What assurances will the Chief Inspector give that future advice
to inspectors will prohibit such activity?
10. Paragraph 10 of the OFSTED consultation
document refers to an increasing reliance by inspection teams
on value-added data.
11. The NUT would wish to register caution
about any over-reliance on value-added data. It recognises that
value-added mechanisms for the statistical data available to inspectors
about schools can lead to greater accuracy in reflecting school
achievement. The NUT also welcomes statements from the Chief Inspector
"Let us not value only that which we can measure. Education
is about a great deal more than that. If we ever lose sight of
that then I want an early bath".
On the other hand, absence of value-added progress does not necessarily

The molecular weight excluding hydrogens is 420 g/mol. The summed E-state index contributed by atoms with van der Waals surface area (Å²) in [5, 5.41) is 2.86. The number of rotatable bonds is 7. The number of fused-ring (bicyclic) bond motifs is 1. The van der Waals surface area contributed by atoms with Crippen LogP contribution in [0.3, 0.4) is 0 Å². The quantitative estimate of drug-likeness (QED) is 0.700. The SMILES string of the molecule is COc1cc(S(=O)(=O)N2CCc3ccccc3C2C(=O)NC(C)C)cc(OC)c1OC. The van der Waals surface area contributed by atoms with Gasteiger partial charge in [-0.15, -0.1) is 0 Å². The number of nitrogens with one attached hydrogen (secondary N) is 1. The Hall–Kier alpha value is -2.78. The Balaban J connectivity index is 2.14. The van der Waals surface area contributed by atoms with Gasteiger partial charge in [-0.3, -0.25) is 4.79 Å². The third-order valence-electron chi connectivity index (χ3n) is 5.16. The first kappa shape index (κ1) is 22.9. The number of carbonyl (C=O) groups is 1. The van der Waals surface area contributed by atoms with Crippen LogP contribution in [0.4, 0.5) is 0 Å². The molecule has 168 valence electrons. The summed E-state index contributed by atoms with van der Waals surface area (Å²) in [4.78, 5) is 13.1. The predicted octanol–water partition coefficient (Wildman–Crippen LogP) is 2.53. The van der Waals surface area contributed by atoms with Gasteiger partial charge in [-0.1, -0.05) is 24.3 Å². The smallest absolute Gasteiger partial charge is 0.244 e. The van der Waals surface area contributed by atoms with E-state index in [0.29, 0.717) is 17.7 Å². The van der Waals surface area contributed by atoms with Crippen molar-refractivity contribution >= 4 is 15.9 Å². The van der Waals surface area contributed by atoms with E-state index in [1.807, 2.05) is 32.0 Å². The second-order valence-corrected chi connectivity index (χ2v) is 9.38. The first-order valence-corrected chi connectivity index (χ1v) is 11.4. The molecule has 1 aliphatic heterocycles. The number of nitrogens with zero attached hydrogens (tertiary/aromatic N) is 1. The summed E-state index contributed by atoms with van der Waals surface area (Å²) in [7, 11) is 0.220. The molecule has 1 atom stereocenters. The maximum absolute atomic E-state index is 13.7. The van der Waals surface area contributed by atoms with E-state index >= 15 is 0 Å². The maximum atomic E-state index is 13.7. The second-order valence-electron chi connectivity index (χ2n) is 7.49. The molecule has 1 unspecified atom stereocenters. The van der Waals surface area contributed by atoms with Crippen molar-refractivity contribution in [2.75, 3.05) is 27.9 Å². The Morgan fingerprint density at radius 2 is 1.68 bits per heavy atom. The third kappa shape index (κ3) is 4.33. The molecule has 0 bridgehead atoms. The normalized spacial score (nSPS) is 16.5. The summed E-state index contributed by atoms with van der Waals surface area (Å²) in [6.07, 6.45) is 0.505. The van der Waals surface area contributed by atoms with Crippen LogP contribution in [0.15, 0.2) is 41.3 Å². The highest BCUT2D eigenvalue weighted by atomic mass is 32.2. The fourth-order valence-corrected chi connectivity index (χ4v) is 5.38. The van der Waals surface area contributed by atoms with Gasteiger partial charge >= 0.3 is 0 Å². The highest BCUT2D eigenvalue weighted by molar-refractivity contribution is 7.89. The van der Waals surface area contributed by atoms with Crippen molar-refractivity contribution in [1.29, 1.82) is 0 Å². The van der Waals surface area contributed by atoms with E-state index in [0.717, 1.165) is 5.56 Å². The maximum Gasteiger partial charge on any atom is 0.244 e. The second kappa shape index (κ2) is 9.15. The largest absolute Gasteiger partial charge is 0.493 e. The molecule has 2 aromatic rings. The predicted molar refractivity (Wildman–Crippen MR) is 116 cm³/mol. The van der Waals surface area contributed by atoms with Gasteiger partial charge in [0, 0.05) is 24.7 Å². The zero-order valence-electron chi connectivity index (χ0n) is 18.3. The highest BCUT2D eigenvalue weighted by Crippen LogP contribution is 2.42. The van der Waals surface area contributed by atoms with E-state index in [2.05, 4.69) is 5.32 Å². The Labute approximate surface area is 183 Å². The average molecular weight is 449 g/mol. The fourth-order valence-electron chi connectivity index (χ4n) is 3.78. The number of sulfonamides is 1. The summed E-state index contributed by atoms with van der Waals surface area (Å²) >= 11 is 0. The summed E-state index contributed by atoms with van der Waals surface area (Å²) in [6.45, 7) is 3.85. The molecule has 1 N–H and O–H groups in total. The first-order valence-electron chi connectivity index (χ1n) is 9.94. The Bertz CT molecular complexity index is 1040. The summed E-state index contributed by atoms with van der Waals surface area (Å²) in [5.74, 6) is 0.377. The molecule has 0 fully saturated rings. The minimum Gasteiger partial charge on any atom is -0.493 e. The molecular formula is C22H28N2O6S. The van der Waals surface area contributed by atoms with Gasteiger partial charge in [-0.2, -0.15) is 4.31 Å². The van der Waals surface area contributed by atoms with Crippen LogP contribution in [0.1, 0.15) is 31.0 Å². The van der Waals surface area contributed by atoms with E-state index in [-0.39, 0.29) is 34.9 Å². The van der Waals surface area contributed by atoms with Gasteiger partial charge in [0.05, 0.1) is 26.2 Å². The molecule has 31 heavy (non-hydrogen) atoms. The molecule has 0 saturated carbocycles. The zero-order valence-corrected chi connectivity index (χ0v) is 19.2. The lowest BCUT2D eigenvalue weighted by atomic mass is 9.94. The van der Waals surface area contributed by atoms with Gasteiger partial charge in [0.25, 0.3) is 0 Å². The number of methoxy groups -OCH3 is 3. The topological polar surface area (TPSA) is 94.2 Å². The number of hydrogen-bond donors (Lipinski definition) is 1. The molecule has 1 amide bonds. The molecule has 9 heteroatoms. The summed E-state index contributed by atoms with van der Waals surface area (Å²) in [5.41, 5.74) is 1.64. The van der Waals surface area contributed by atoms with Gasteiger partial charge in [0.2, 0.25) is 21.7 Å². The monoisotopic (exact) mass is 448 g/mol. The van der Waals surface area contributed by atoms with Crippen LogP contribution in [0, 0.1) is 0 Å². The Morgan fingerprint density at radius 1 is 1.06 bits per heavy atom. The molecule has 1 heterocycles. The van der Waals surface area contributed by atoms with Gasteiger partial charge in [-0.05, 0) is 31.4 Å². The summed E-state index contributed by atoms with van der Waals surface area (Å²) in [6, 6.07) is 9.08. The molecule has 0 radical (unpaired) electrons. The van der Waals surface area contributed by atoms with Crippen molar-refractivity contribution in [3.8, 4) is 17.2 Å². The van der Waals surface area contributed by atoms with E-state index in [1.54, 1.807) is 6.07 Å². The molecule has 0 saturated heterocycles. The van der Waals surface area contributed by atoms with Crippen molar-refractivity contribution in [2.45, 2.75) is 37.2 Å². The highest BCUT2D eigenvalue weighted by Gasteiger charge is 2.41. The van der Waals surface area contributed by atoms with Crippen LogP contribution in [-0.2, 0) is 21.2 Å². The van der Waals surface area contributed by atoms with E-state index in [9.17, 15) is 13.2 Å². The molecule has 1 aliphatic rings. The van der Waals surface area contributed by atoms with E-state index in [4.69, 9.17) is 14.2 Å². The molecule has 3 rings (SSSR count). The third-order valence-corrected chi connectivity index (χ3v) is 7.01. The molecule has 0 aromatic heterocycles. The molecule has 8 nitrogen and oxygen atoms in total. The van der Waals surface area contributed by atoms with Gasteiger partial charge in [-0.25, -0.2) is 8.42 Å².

mean failure but could indicate changes in pupil intake, including
high mobility, or maintenance of current achievement despite significant
external pressures. This sensitivity should be part of the health
check which inspection teams should use in testing the reliability
of value-added data. Would the Chief Inspector acknowledge
the need for sensitivity in the use of such data?
12. The NUT is concerned also about inspectors
making comparisons between schools which are deemed to be similar
through information provided by PANDA Reports when other information
may indicate that the circumstances of such schools are anything
but similar. The NUT believes that OFSTED should review the way
in which benchmark data is used by inspection teams. Would
the Chief Inspector acknowledge the inadequacies of such data
in making such comparisons?
13. The consultation document recognises
that, "some school inspections do not yet meet all these
requirements [set out by OFSTED in paragraph 8] as well as they
might". This is important because, although most schools
do not have disputes with inspection teams which they would wish
to pursue, there is still a view amongst many head teachers and